Fort Meade fire attributed to equipment


October 27, 2006

The six-alarm fire that ripped through a building at Fort Meade last week was caused by malfunctioning heating, ventilation and air-conditioning equipment on the fourth floor, Army officials said yesterday.

Nathan Hale Hall, which is used by the 902nd Military Intelligence Group, a counterintelligence unit, received major roof damage from the Oct. 20 fire.

Officials don't yet know how the equipment malfunctioned and led to the fire.

Damage estimates are pending the outcome of a final investigation.

Much of the building has been declared uninhabitable. Some workers have returned to the lower levels of the building, while others are working in other divisions.

Reconstruction efforts could take four months to two years, according to Jennifer Downing, a spokeswoman for the Army post in western Anne Arundel County.

Downing said officials could set up trailers to house displaced workers.

Nia-Malika Henderson

Statewide: Appeal

Employee wrongly fired, court rules

The Maryland Court of Appeals has ruled that a terminated Public Service Commission worker was wrongly fired by PSC Chairman Kenneth D. Schisler, remanding the case to the lower court and ordering that the PSC foot the bill for half of the employee's legal costs.

Robert M. Higginbotham II, former PSC public information officer, was terminated by Schisler in April 2004 after five years in the position. That June, Higginbotham brought the suit in the Circuit Court for Baltimore City saying that his constitutional rights of due process were violated.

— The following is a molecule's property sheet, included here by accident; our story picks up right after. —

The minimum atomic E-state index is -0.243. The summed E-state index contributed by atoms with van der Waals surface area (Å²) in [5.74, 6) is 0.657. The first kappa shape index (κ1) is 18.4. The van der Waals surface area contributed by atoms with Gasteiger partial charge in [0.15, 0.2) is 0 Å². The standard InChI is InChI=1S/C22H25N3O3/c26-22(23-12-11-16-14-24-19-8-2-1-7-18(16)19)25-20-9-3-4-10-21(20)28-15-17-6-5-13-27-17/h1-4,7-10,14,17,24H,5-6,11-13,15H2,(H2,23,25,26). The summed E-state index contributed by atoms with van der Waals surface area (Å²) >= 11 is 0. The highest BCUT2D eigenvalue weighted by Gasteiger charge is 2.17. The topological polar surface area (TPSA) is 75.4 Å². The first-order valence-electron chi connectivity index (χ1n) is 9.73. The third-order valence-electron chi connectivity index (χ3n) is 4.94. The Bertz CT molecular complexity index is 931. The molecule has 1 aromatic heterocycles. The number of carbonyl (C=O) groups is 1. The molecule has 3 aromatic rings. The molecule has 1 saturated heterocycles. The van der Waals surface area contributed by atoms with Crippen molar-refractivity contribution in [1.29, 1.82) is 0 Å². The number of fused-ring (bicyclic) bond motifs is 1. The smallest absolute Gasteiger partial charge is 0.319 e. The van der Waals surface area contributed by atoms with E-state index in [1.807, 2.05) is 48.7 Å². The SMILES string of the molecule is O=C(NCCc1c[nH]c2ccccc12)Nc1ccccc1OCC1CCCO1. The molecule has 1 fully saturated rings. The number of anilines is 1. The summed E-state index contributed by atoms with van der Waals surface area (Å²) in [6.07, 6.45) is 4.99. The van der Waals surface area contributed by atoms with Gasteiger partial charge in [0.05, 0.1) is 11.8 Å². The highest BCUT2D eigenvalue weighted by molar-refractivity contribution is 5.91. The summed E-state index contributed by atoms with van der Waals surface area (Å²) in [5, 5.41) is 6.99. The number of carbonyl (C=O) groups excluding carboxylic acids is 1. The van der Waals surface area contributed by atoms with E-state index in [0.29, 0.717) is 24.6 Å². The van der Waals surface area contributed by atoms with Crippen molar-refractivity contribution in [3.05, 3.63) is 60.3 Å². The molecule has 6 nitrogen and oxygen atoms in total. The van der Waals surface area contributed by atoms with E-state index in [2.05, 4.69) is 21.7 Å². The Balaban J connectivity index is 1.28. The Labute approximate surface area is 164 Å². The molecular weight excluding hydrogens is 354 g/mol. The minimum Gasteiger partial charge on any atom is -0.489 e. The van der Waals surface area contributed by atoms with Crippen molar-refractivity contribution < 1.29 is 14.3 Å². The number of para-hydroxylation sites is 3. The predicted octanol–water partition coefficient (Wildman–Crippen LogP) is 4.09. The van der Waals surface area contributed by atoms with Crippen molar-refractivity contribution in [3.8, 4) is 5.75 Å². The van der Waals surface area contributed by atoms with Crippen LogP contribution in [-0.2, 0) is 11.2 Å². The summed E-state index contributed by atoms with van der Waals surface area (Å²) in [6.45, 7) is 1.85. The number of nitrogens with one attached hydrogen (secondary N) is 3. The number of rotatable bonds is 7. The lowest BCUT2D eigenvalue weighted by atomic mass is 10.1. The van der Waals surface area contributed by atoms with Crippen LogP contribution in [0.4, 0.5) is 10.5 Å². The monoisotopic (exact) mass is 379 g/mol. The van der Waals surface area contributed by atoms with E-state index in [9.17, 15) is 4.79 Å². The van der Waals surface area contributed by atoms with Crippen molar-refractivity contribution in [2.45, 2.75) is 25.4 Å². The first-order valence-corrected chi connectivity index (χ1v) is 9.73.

The ruling indicates that Higginbotham - who had originally requested reinstatement with back pay or $500,000 - should not have been terminated by Schisler alone and that it is the entire commission that has the authority to make personnel decisions.

Jennifer Skalka

Baltimore: City schools

Board fights charter funding

The Baltimore school board is asking the state's highest court to review a lower court's decision requiring it to provide additional funding to charter schools. The board filed an appeal last week with the Court of Appeals. The Court of Special Appeals ruled last month that school systems must spend as much money per pupil on charter schools as they spend on regular public schools. Charter schools are public schools that operate independently. The city spends about $11,000 per child in its regular public schools. Its 17 charter schools receive $5,859 per child in cash and the rest in services that the school system provides, such as special education and food. Some of the charter schools say that formula limits their flexibility. But the school board argues that if it had to provide the charters with $11,000 per pupil in cash, it would result in regular schools getting less money. Most of the state's 24 charter schools are in Baltimore.

Sara Neufeld

Inner Harbor

Man who jumped in water is rescued

A man in his early 60s jumped into the Baltimore Harbor yesterday for unknown reasons and was rescued by city divers, said Roman Clark, a spokesman for the Fire Department. The man, who has not been identified, was sitting on a wall behind the World Trade Center about 7:15 a.m., according to witnesses interviewed by the Fire Department. The man stood, walked to the edge and leapt into the water, Clark said. The department received an emergency call at 7:17 a.m. The first rescue workers to arrive saw a coat floating in the water, Clark said. Using hooks, the rescuers probed the water for the man's body, Clark said. A team of divers arrived, went into the water and found the man. The man was resuscitated and taken to Mercy Medical Center, where he was reported in critical condition, Clark said.

Annie Linskey

Baltimore Sun Articles
Please note the green-lined linked article text has been applied commercially without any involvement from our newsroom editors, reporters or any other editorial staff.